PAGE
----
“As the Werelupe king, I declare war against you.”
Alston’s eyes bulged as the forest around them suddenly erupted with approving howls.
“W-What? You can’t do that!” Alston shouted.
Javiod shrugged away his brother’s denial. Yes, this would be wonderfully rewarding. Just seeing the fear creep into his brother’s eyes was rewarding enough. Javiod took a threatening step forward so that his bare, clawed feet touched the tips of Alston’s glistening boots. He angled his head to glare tauntingly down at his brother.
“From the moment you leave this clearing, my Werelupe brothers will bring chaos to your kingdom. Things will go missing, things will become broken, fear will course down your spine every night as the woods around your kingdom come alive with howls, and your Neopians will be in a constant state of distress,” Javiod informed him, each word adding another douse of fear to flame the fire of terror growing in Alston’s gaze. “You will be forced into the duties you neglect, Alston, and you will pay for what you did to me.”
The expression in Javiod’s eyes was one so terrible that Alston stumbled back, his back ramming up against the bark of a tree behind him. He shook his head briefly, denying.
Javiod extended a paw that brandished a thick coat of brown fur and five long claws. “Look at what you did to me, brother. Do you doubt me now?”
Alston shook his head again, his eyes rivetted on Javiod’s extended paw as if he was still having a difficult time wrapping his rather small brain around his brother’s words.
Javiod lowered his face to his brother’s, “Run now, Alston. Run back to your kingdom and prepare for my wrath.”
A shiver of terror shook his brother’s shadowy frame, and Javiod gave him a shove. Alston stumbled sideways, gave his brother one last disbelieving look, and then bolted into the woods, making a rather noisy escape to his castle.
Once his brother was gone, his brethren stepped from their cover in the trees, and Javiod turned in a slow circle to give each one of his brothers a powerful look.
“From this night forth, we have our revenge!” he shouted suddenly. “We are cursed creatures, and for too long we have been hiding here, accepting the ill-treatment we receive from others. If they will do nothing but except tyranny and villainous behavior from us, let’s show them what real evil is!”
A few of the Werelupes looked apprehensive, if for no other reason than the sight of madness now winking out of Javiod’s eyes. A few wondered if their king had finally been pushed over that one last, high ledge. There was no longer a civilized beast before them. Just a beast.
Rhoswen suddenly stepped forward out of the circle into Javiod’s view. “Sire, are you certain? Is this really—?”
Javiod interrupted him with a wave of his hand. His senses told him that Alston must have been moving rather quickly, for all traces of him had vanished in the wind. His brother was no longer inside the Haunted Woods, and therefore out of hearing range.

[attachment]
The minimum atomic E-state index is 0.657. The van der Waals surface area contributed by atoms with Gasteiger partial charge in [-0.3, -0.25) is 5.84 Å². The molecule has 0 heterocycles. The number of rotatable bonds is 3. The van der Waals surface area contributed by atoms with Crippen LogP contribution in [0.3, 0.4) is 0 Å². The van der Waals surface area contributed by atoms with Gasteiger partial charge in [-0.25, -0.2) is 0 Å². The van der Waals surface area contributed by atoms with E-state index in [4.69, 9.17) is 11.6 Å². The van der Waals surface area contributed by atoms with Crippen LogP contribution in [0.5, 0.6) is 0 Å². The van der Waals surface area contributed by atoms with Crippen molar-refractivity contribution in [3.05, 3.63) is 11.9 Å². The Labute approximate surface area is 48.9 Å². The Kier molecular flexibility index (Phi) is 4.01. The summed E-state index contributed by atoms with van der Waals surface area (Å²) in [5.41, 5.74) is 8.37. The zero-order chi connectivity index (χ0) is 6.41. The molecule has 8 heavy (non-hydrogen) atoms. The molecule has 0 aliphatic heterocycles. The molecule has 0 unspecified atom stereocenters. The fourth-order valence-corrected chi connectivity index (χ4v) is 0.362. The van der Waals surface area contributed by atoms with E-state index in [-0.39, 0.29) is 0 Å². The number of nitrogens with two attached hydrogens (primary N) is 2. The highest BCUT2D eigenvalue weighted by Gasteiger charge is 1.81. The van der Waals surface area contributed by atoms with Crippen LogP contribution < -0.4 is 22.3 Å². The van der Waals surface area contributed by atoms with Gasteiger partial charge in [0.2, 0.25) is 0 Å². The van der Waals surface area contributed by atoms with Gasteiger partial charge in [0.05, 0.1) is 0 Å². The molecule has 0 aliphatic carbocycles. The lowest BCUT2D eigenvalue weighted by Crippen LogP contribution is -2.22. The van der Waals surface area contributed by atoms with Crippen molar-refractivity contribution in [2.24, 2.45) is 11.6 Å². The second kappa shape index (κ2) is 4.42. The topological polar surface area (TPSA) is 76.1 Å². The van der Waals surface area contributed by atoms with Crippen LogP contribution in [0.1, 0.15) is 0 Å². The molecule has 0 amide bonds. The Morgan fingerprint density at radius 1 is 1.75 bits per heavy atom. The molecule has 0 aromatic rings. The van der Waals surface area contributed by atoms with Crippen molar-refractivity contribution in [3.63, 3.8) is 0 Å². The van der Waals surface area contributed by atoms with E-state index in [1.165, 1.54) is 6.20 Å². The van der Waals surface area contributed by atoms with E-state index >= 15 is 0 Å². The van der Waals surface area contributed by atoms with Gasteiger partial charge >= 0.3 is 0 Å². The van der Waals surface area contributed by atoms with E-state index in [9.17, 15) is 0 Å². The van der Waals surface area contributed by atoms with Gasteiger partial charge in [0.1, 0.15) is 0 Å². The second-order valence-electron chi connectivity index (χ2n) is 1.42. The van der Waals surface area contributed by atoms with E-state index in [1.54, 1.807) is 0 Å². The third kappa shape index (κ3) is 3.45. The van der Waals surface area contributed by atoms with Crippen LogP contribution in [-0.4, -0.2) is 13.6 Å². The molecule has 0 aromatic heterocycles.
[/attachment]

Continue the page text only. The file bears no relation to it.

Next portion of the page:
“You think I was serious?” he questioned lightly, turning a curious expression to his right-hand Lupe. “I wouldn’t harm m—.” Javiod bit his own tongue and corrected himself, “I wouldn’t harm innocents.”
He’d nearly called them his citizens. They were no longer his in any way except in his own memories. Javiod frowned.
“I’m not sure I understand, sire,” Rhoswen pressed.
Javiod shook his head, and, raising his paws, gently lifted his stick-made crown from his head to hold it before his face. He stared at it ponderously for several long, quiet moments. His Lupes obediently lapsed into silence, allowing him a moment.
Javiod studied the twigs and leaves, how the sticks curved into points and were tied together, how the leaves were strung around in the place of rubies. His Werelupe brethren had made him this inexpensive, seemingly worthless symbol. But it wasn’t worthless.
Not like he’d first believed. Not like he’d thought during all of his moping.
“My brother is a suspicious creature,” Javiod informed the Lupes gathered around him without taking his eyes from the crown. “He will believe every word I spoke, will not be able to relax, let alone sleep, for several days. It’s time he worried about something, so I instilled a little fear into my sibling.”
To think he’d taken the meaning of his makeshift crown for granted all this time. A simple visit from his brother, and his eyes had been opened. He’d been wallowing in grief for too long. Alston had helped enlighten him over how selfish he’d been. Javiod did not want to wind up like his brother.
“I’ll get some satisfaction from knowing that he’s ill at ease, but, from this second forth, I swear off my vengeance.” An audible gasp went around. All of the Werelupes were aware of how obsessively Javiod thirsted for his golden crown. “You are my citizens now. You, the creatures of the night. I was foolish to ever want what I once had.”